There are three predisposing factors in the etiology of low back pain that overshadow most others. The first and most important factor is the sitting posture. A good sitting posture maintains the spinal curves normally present in the erect standing position. Postures which reduce or accentuate the normal curves enough to place the ligamentous structures under full stretch will eventually be productive of pain. Such postures are referred to as poor sitting postures.
A poor sitting posture may produce back pain in itself without any additional other strains of living. We have all seen patients who entered an airliner, a car, or even a common lounge chair in a perfectly healthy and painfree state only to emerge hours later crippled with pain and unable to walk upright. Alternatively, a poor sitting posture will frequently enhance and always perpetuate the problems in patients suffering from low back pain. By far the great majority of patients complain of an increase in pain white sitting or on rising from sitting. On examination of thousands of patients, many of them in Europe and North America, the same picture emerges: those people who are developing low back pain problems nearly always have a poor sitting posture.
As Wyke has said, once a person has been sitting in a chair for more than a few minutes the lumbar spine assumes the fully flexed position. In this position the musculature is relaxed and the weight bearing strains are absorbed by the ligamentous structures. Try the following experiment yourself: sit relaxed in any chair and think of nothing in particular; after ten minutes deliberately try to produce more flexion in the low back; very little will happen. Without you realising it your spine has fallen into full flexion. Relaxed sitting for any length of time places the lumbar spine in a fully stretched position. This will become painful, if maintained for a prolonged period.
By sitting in this manner we are repeatedly doing to our low back something we would not permit to happen in any extremity joint. We do not hold our wrist, ankle, knee or shoulder in a fully stretched position until or after it has become painful. Instead, when the stress exceeds a certain limit the position of the limb is automatically changed from the fully stretched position. A similar but less effective mechanism applies to the low back in silting: when pain arises while sitting we merely change from one position of full stretch to another. In general, relaxed sitting tends to become a poor sitting posture. It is difficult to avoid stress on the lumbar spine in relaxed sitting unless special instructions are followed. There is little hope of curing low back pain as long as our patients are permitted to sit incorrectly.
Andersson et al, have demonstrated how in sitting the intradiscal pressure increases as the spine moves into kyphosis, and decreases as it moves into lordosis. Clinically, patients often describe that during sitting their pain increases with movement towards kyphosis and decreases with movement towards lordosis. In these instances there is a correlation between intradiscal pressure and pain patterns which may well incriminate the intervertebral disc as being responsible for, or at least contributing to, the production of low back pain.
Environmental factors may contribute greatly to the etiology of low back pain due to sitting. Working platforms which are not adjusted to individual requirements, and poorly designed seating for domestic, commercial and transportation purposes will promote poor sitting postures. Expensive anthropometric and ergonomic studies, aimed at improving office furniture, have failed to produce the desired result in respect of adequate support and comfort for the low back. A re-design of furniture may be necessary, based on the concepts of efficient working positions in sitting. Unless pressure can be brought to bear on manufacturers of seating furniture, poorly designed chairs will continue to add to the misery of patients with low back pain. In the meantime we should educate our young and re-educate the rest of the community regarding the correct sitting posture, for even the best designed chairs will be used incorrectly unless the user understands what is the correct position.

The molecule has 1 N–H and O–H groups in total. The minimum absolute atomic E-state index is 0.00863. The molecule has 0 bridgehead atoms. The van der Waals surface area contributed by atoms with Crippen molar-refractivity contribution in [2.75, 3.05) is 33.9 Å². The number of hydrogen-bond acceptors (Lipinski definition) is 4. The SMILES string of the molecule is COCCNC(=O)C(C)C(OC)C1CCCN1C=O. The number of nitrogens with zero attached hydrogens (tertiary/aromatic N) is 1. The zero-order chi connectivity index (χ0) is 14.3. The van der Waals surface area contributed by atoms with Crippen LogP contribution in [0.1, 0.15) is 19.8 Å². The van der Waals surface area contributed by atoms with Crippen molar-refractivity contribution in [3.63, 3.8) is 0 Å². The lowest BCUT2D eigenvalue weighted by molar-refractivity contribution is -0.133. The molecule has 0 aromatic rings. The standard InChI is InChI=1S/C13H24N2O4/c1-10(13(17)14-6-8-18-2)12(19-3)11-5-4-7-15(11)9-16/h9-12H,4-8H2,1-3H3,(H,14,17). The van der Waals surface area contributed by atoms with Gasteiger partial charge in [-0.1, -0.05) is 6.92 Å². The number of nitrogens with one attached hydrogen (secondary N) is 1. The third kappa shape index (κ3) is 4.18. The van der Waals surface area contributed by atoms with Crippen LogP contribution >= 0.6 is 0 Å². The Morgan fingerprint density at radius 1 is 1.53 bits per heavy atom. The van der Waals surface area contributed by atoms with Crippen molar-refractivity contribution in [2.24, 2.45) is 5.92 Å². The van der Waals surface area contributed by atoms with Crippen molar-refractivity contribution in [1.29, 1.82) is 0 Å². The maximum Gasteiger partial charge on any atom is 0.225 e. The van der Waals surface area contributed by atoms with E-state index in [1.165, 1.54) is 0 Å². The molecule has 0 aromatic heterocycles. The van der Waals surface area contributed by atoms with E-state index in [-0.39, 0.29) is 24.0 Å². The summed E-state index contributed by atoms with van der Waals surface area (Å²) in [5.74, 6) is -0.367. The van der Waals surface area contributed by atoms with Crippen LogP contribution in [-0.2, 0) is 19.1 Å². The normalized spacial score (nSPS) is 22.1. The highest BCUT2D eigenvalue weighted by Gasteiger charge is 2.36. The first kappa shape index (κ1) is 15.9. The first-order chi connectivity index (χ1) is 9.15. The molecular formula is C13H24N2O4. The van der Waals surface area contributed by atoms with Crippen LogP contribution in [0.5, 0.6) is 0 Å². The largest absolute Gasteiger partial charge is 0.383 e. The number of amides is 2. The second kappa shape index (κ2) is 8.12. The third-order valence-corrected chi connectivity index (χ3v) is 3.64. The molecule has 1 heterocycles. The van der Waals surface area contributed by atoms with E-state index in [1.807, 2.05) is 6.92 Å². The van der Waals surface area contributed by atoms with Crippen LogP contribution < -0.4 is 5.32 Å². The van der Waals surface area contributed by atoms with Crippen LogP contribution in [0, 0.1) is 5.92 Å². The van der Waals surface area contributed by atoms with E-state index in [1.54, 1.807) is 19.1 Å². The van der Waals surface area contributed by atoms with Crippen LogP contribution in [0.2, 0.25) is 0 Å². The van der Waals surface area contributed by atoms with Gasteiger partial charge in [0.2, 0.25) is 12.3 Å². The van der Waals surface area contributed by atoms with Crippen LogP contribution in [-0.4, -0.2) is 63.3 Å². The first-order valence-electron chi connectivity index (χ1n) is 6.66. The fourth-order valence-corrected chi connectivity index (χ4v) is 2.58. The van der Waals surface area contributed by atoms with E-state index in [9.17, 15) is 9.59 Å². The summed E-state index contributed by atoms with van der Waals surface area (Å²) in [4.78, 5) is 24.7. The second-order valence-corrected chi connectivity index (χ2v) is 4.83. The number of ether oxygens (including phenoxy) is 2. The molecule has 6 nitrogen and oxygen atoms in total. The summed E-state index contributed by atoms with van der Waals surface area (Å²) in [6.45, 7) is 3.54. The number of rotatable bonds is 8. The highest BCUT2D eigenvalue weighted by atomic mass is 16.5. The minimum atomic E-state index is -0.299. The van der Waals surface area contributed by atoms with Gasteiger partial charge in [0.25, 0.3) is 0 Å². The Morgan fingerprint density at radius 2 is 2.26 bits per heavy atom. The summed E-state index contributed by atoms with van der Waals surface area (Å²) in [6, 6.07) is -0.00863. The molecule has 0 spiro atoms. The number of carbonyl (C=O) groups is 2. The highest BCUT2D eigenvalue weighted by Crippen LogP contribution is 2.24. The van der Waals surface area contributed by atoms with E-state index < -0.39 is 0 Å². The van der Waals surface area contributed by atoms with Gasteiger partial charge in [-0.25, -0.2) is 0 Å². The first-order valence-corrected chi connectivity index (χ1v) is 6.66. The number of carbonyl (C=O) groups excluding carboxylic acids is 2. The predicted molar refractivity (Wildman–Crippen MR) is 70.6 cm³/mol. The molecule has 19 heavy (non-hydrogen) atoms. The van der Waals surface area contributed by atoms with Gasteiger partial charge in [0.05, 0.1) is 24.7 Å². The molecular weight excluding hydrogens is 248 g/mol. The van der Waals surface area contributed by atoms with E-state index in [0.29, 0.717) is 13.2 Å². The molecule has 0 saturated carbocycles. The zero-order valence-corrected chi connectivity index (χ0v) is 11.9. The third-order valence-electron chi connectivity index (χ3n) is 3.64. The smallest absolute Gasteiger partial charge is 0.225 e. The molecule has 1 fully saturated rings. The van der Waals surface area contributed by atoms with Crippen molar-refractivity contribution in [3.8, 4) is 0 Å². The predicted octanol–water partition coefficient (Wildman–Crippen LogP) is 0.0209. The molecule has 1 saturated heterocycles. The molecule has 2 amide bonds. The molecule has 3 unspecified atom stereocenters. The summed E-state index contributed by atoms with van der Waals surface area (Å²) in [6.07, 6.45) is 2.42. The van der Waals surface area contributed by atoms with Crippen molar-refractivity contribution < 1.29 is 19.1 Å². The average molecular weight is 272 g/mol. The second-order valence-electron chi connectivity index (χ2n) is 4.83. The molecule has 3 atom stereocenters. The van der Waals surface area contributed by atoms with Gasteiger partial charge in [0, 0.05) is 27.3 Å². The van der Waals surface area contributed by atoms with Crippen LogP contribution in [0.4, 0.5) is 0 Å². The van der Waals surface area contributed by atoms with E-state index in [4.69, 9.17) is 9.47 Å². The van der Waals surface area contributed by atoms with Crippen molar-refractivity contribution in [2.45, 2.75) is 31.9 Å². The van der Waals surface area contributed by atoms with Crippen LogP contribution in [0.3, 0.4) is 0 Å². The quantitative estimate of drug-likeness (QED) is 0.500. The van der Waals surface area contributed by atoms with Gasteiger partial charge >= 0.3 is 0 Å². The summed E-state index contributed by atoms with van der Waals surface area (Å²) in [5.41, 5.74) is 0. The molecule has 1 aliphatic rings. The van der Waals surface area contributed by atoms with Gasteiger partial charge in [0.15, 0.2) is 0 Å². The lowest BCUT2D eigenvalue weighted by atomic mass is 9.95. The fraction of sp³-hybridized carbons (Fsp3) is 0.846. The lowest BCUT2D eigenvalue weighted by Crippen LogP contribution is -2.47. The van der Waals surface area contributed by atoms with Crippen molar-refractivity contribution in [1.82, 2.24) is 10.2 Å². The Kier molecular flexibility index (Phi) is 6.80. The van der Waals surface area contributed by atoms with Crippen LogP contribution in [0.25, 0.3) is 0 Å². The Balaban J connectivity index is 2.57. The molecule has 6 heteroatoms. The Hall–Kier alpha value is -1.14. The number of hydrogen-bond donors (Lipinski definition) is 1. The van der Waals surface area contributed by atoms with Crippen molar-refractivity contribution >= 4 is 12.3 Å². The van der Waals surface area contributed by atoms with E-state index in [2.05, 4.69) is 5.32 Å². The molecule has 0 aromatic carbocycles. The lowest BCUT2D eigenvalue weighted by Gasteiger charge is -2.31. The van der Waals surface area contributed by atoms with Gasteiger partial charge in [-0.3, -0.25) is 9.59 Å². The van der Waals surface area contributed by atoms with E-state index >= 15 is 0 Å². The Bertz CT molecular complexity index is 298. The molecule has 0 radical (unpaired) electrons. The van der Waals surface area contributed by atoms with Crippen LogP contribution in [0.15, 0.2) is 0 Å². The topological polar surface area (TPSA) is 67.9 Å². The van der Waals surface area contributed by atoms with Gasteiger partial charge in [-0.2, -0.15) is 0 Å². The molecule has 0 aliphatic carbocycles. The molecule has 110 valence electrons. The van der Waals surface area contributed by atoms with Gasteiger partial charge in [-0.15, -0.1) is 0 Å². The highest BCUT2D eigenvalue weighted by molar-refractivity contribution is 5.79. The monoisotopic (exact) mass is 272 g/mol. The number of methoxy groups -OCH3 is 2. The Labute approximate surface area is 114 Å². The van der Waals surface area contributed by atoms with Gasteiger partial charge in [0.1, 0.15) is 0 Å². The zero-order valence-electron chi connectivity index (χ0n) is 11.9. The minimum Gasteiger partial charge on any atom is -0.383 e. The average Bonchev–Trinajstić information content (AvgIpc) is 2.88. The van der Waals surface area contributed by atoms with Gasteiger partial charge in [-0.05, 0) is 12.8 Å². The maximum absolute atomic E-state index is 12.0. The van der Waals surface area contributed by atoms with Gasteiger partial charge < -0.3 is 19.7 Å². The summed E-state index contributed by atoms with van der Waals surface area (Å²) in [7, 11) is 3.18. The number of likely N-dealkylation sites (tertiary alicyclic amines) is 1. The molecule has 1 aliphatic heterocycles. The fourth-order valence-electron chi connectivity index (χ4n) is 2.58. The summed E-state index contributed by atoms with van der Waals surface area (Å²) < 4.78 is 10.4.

Postural factors other than sitting may predispose to low back pain. Some sleeping positions and work-related postures may be potentially damaging and will under certain circumstances cause or perpetuate low back pain. Such factors are not discussed here. However, they should be kept in mind and dealt with individually as they present themselves.
Loss of extension range
The second factor predisposing to the production of low back pain and its recurrence is the loss of lumbar extension. Studies in 197212 and 197910 indicated that respectively seventy-five and eighty-six percent of patients with low back pain had a loss of extension. A reduced range of extension influences the posture in sitting, standing and walking.
As a result of poor postural habits especially in affluent societies man gradually loses the ability to perform certain movements. From postural causes alone the lumbar spine undergoes adaptive changes and from my own observations it appears that few adults reach thirty years of age and maintain normal extension movements. The loss is reversible (with effort) up to fifty or sixty years of age in many patients.
If low back pain has been evident in the patients previous history, there is nearly always some modest restriction of lumbar extension which will improve if the appropriate exercising is commenced. I believe in these patients the loss of extension is caused by bad posture or lack of adequate movement at the time that repair mechanisms were operative. As healing occurs, adaptive shortening of scar tissue prevents movement and unless the patient is adequately advised, the scarring will form with the spine held in the slightly flexed relaxed position, for few patients rest with the spine extended. Again it is the movement towards extension that remains limited.